Thankfully, I’ve received nothing but love bombs. I had a hijabi Muslim woman request a signed copy after she and her husband recognised me and bought a copy of ‘The Carpet Weaver’ at the Chennai Book Fair and another hijabi Muslim woman and her daughter took a selfie with me after they bought my novel at the Kolkata Literary Meet. I’ve been met with the same kind of adoration and affection by Indians of all religious groups and this truly shows to me the power in India’s diversity rests in the pluralism that exists in the country’s literary scene and publishing world.

In brown cultures, conversations around personal identity, whether it’s about political beliefs radically different from the norm, or sexuality – whether it’s about men loving men, or a girl being open about her sexual desires (as in the case of Lamba) – can be difficult. Your thoughts.

Sadat: I’m unapologetic about advocating for women’s empowerment and balancing power and rights are evenly distributed along gender lines. I believe in universal human rights and get appalled when I hear advocates of women’s equality champion it in white majority countries but then speak in terms of cultural relativism when it comes to brown or black majority countries. To me this is regressive and a soft form of bigotry in itself.

Then of course you have the extra cloak of patriarchy that exists in collectivistic brown-majority countries where an individual is told�either directly or in unspoken words�to inhibit themselves and sacrifice who they are and their aspirations, beliefs, and desires for the sake of their community. This creates limitations and unmet needs and exacerbates a person’s identity conflict.

It’s why I chose to create Lamba. The common stereotype about an Afghan woman is that she is a victim of domestic violence and totally subservient to men. I wanted to create female characters in my book to show the side of Afghan girls and women that is more complex are closer to the reality of Afghanistan’s golden age of the 1970s when the book starts. Lamba, like Rustam, represent the sexual loopholes of Afghanistan that exists especially in the chaotic underground where debauchery takes place. Lamba publicly conforms to mainstream Afghan culture but she holds her ground and exercises her free will by discovering her sexuality and exploring the virtues of sensual pleasure.

Please share a bit about your multi-city book tour and how Covid cut it short.

Sadat: I arrived to India on my sixth trip to India since the release of ‘The Carpet Weaver’ on January 3rd of this year. I planned to spend the entire year embarking on a 55-city book tour and traveled to bookstores, book fairs, litfests, and university campuses in Delhi, Chennai, Kolkata, Ranchi, Kochi, Bangalore, and Mumbai when I had to cut my trip exactly two months later on March 3rd and had to flee the country with the rapid spread of the Covid-19 pandemic.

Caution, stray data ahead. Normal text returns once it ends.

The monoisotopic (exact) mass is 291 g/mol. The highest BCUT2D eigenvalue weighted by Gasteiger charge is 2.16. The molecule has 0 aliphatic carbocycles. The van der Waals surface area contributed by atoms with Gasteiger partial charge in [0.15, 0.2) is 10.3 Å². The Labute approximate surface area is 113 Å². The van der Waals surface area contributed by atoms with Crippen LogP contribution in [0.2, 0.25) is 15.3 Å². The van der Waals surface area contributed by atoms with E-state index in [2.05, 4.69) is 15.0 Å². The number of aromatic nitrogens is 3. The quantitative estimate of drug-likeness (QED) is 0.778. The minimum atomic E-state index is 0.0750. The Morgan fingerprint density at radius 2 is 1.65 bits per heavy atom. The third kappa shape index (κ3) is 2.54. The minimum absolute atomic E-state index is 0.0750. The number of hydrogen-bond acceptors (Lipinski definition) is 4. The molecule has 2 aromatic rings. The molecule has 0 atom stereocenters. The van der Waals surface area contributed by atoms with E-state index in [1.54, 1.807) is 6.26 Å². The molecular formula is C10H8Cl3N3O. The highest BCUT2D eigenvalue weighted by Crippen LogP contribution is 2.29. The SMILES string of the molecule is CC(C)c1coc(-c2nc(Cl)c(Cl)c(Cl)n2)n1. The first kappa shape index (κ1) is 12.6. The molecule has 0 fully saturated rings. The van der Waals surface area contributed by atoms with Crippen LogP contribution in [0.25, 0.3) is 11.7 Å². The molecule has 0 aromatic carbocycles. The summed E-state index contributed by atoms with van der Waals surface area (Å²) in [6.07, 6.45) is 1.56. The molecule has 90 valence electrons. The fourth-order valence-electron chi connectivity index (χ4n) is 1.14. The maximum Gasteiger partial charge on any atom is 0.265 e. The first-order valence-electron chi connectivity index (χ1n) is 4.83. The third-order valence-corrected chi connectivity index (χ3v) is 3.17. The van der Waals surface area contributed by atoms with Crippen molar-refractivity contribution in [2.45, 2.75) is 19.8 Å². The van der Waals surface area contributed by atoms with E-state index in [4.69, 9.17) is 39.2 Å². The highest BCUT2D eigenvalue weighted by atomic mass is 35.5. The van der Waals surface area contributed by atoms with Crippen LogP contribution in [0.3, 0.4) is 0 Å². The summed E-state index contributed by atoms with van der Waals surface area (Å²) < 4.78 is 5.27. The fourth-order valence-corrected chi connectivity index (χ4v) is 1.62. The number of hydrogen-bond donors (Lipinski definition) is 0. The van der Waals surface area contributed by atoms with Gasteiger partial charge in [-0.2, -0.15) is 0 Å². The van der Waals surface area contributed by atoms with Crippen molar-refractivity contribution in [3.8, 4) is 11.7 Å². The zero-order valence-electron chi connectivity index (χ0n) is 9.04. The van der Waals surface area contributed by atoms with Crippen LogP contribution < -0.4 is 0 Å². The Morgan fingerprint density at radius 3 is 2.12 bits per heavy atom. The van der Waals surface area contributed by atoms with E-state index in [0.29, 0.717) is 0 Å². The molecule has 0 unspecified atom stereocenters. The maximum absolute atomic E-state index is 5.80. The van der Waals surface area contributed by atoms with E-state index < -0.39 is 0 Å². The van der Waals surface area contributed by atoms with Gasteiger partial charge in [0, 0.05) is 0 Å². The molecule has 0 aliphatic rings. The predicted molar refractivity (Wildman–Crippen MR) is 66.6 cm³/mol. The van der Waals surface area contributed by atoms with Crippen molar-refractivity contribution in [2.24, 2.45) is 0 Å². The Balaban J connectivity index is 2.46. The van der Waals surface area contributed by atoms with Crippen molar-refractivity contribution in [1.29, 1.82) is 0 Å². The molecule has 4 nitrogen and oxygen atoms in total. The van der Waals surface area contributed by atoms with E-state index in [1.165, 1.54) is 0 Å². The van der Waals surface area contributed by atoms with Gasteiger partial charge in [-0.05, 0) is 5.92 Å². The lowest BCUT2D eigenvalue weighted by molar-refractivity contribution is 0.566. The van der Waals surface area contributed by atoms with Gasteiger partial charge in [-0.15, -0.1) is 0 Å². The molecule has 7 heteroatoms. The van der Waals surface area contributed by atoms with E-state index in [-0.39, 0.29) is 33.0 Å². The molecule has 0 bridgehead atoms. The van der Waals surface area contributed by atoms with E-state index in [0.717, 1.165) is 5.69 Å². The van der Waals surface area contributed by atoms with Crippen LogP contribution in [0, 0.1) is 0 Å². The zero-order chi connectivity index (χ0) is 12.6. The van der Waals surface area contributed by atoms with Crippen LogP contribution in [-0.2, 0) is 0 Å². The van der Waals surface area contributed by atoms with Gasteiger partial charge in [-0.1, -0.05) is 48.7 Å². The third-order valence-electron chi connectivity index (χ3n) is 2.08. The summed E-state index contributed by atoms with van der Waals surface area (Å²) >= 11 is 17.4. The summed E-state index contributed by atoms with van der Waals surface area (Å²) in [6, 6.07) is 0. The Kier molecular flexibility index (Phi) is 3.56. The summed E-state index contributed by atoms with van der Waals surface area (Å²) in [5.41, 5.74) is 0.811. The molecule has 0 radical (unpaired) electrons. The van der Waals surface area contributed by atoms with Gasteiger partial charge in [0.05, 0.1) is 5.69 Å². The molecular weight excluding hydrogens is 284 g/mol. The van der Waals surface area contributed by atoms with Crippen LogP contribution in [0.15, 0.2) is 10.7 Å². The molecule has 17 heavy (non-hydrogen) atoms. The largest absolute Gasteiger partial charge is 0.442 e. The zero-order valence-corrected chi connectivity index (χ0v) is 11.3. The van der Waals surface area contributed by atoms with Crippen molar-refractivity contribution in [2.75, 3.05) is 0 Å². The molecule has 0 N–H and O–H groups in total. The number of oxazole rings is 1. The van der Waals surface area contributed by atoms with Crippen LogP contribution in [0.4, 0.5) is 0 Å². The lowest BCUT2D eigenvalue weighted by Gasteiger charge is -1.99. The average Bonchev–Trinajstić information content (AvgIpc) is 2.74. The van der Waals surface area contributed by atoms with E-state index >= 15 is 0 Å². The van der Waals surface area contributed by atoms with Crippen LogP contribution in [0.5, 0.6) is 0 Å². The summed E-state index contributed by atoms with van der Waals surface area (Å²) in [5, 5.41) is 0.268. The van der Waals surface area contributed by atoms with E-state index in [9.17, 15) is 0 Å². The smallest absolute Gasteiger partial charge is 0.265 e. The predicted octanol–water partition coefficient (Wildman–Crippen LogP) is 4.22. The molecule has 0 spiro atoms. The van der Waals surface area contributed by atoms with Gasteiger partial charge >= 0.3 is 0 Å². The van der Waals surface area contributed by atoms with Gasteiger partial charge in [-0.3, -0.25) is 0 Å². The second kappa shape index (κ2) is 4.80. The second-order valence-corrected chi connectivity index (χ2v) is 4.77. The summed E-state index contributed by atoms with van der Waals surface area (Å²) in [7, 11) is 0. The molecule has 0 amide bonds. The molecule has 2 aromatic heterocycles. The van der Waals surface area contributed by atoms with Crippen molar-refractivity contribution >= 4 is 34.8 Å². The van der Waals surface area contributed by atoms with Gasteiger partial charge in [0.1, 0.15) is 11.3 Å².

While I was Kochi promoting my book at the Krithi book fair, I met and pitched my book to Shahshi Tharoor who took a copy of my book with him and tweeted about it to his 8 million followers on his Twitter. Later that evening he pasted two photos of us together and wrote, “Had a serendipitous meeting at Krithi with gay Afghan author Nemat Sadat, whose first novel �The Carpet Weaver’ is making waves and has propelled him on a 55-city tour through India. Great to see young Afghans finding a new literary voice.”

About your upcoming literary plans.

Sadat: I have five more novels in the pipeline for now. I started writing my second novel from the confines of my mother’s home in San Diego after the global economy shutdown and many people around the world went into lockdown. It was my way of trying to stay sane by limiting my intake of news. The working title to this project is ‘Keeping Up With The Hepburns’, which is set in the present-day America of President Donald Trump. My hero, a young gay vegan Afghan has a spiritual awakening after he meets his twin flame. There’s also an Indian and European plot twist.

Once it is safe to travel and socialise again, I hope to return to India to continue promoting ‘The Carpet Weaver’ and launch my second novel. I’m only published in India. But I hope to land a US and UK book deal and translation rights in multiple languages) and film rights for both ‘The Carpet Weaver’ and ‘Keeping Up With The Hepburns’ in 2021. I have my eyes in sight for a worldwide book tour to 250 cities in 50 countries in 2022, with at least several dozen cities across India. (IANS)